Claudio makes final appeal to judge in vain
But writing was on wall: new shop already prepared
Neighborhood pitched in to aid one of its own
As we have noted earlier, Claudio “The Barber” Caponigro has to vacate his storied East Harlem premises before the New Year, according to the agreement he signed last July, after his new Chinese landlord reduced his rent increase from $1650 to $1200, still double the rent that Claudio had been paying before his little building extension on 116St off First Avenue was taken over, unbeknownst to him, a year and a half ago. But yesterday he made a last ditch effort to stay longer, which failed.
The neighborhood rallied round and helped him move his stuff to his new premises, a frontage basement owned by a Mt Sinai surgeon, Alex Greenstein, who bought a nearby house recently on the same side of 116St but nearer the center of the block. A local carpenter and other neighbors helped undo the mirrors from the wall that had been dowelled there 110 years ago, when the barber ship first started up, eventually to become a gathering place for the wise guys of the neighborhood when it was mostly Italian.
Claudio came across from Italy when he was 19 63 years ago and two years later was working at the shop, which eventually became his when his partners retired. He has never shown the slightest desire to leave, his loyalty to his premises, his neighborhood and his clientele as high as that of his customers. It is not just that he has kept his price at the pre 1980 level of $10, clearly, but that he liked his way of life and became rooted in it.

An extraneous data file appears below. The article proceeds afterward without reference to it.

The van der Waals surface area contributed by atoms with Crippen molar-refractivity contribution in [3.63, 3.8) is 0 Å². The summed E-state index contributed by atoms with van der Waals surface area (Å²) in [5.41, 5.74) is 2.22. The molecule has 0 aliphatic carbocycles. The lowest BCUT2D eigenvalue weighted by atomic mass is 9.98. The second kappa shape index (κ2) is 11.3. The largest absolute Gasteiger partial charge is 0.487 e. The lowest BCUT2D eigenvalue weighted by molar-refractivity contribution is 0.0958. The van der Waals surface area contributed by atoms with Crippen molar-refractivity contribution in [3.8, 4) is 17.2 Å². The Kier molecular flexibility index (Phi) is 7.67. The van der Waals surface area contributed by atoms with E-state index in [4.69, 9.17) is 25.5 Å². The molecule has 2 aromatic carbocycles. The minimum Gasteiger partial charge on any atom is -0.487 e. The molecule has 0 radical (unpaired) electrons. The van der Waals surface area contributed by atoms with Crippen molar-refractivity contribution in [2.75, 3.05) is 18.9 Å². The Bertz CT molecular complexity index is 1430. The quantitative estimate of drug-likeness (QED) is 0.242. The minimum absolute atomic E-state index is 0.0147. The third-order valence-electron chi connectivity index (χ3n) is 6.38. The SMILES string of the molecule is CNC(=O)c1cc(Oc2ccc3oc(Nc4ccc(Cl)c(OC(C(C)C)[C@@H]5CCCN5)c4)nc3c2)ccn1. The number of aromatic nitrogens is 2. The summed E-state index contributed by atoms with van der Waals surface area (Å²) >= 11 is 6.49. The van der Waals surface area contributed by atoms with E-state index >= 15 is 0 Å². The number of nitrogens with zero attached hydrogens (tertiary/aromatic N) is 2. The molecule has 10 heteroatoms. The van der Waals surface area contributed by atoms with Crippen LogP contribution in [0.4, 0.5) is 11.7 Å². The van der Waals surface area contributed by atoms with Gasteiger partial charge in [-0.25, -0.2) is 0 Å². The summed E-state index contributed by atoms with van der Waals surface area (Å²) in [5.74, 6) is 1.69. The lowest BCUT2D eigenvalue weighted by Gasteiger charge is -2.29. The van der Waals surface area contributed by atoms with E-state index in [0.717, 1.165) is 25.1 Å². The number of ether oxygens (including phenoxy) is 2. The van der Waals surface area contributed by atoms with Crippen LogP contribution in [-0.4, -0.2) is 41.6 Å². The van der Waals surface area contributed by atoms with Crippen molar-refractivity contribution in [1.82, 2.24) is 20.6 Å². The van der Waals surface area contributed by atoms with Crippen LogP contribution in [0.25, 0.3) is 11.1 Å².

After all, he was king of all he surveyed, in his territory. He could close down and sleep in his armchair during the day if he wanted; he could refuse and sometimes did refuse customers he didn’t like, sending them around the corner on some pretext that his scissors needed sharpening or somesuch. He could leave and come on his own terms, without having to coordinate with other barbers using other “chairs” in the same shop.
He formed his connections throughout the neighborhood and further, as the Italians started leaving for the suburbs, but would return for their haircuts as they checked in with other old friends. The network crossed generations, too, as fathers brought in their children as early as age one.
And given that the place became a social node for the East Harlem version of the Godfather, this led to an embarrassment – best forgotten as far as Claudio is concerned – of the Feds insisting that he identify from photos the customers who were involved. When he naturally claimed the professional privilege of barbers to keep the confidence of their clients as much as psychiatrists and priests they then included him in the trial, a dastardly act which resulted in Claudio standing his ground and being convicted and out on probation for standing in the way of law enforcement.